@DavidB

So, in a nutshell, this algorithm is for cubic interpolation in multiple dimensions?

Not quite (but maybe close enough): it is a weighted sum of interpolants where the weights are w.r.t. distance from interpolation point(IP)

and are zero outside a given radius from the IP. The interpolants can take several forms: linear, quadratic, cubic.

Now that I have some context for this routine, I can better research it.

If you have access to the ACM Digital Library you can download the source material (SHEPPACK) and try it out.

(Don't want to be salesy on this forum, but you could ask NAG Support for a trial licence of NAG Fortran, C or

MATLAB Library and start with the example programs for the e01{s,t,z}* routines there)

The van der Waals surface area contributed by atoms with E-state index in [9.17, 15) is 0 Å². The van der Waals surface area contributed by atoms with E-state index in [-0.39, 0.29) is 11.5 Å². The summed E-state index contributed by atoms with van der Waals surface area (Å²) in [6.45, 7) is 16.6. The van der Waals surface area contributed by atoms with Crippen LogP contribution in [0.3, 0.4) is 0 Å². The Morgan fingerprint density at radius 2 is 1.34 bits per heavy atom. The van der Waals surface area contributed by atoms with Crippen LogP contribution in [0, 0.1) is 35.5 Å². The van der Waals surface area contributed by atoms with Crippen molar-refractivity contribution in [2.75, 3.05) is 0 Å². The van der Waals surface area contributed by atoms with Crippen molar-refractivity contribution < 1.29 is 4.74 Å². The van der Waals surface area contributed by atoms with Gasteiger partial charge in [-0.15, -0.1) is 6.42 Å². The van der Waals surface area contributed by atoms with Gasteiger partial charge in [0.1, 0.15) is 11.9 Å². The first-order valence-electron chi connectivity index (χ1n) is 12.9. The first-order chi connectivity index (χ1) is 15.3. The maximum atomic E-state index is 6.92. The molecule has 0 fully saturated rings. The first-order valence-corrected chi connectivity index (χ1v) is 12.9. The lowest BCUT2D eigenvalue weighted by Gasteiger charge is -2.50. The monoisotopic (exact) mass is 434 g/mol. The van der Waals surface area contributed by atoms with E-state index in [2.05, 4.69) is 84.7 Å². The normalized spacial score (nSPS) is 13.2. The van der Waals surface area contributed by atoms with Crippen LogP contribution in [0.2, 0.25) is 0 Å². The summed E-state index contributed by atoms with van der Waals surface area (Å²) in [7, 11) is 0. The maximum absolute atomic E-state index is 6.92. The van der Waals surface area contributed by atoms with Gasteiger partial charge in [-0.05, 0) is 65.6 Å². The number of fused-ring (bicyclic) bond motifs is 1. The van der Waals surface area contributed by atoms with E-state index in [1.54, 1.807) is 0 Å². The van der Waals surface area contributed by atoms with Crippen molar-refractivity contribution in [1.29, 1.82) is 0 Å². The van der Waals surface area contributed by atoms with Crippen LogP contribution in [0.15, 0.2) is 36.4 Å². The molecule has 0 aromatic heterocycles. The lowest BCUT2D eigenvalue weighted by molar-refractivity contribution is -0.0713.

A related question: does this routine get much use?

Or are its applications highly specialized and, therefore, rarely used?

I can tell you that NAG added routines for 4, 5 and >5 dimensions in recent Marks of its libraries because of

special requests for these. So yes they are currently being used.

@CyLith

Just for my own edification, why use radial basis function instead of, say, computing a Delaunay triangulation on the points and using spline interpolation (linear or higher order)? I'm genuinely curious about the applications of something like toms790.

Yes, triangulation and interpolation within a containing triangle is a popular option we have found.

The appropriate choice is dependent on the nature of the data being interpolated. Shepard algorithms

are generally robust; the smoothing over interpolants means that non-smooth noisy data can still

produce a reasonable global approximating function.